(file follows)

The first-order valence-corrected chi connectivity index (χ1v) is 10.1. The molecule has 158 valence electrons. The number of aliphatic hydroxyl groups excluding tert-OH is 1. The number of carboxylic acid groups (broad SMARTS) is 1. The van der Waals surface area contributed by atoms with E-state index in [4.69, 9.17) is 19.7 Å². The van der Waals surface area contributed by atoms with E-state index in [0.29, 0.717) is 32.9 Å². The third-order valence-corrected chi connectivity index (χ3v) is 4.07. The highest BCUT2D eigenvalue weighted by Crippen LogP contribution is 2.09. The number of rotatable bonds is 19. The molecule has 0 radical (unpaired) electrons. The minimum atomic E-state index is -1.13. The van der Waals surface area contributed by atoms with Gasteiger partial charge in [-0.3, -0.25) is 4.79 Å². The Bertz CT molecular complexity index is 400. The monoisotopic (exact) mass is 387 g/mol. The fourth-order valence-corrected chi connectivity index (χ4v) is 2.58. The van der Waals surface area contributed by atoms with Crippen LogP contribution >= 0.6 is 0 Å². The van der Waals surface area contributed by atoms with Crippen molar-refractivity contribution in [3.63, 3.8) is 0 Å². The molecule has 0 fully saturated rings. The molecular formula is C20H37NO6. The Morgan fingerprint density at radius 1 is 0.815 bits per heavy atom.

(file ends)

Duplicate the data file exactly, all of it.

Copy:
The first-order valence-corrected chi connectivity index (χ1v) is 10.1. The molecule has 158 valence electrons. The number of aliphatic hydroxyl groups excluding tert-OH is 1. The number of carboxylic acid groups (broad SMARTS) is 1. The van der Waals surface area contributed by atoms with E-state index in [4.69, 9.17) is 19.7 Å². The van der Waals surface area contributed by atoms with E-state index in [0.29, 0.717) is 32.9 Å². The third-order valence-corrected chi connectivity index (χ3v) is 4.07. The highest BCUT2D eigenvalue weighted by Crippen LogP contribution is 2.09. The number of rotatable bonds is 19. The molecule has 0 radical (unpaired) electrons. The minimum atomic E-state index is -1.13. The van der Waals surface area contributed by atoms with Gasteiger partial charge in [-0.3, -0.25) is 4.79 Å². The Bertz CT molecular complexity index is 400. The monoisotopic (exact) mass is 387 g/mol. The fourth-order valence-corrected chi connectivity index (χ4v) is 2.58. The van der Waals surface area contributed by atoms with Crippen LogP contribution >= 0.6 is 0 Å². The van der Waals surface area contributed by atoms with Crippen molar-refractivity contribution in [3.63, 3.8) is 0 Å². The molecule has 0 fully saturated rings. The molecular formula is C20H37NO6. The Morgan fingerprint density at radius 1 is 0.815 bits per heavy atom.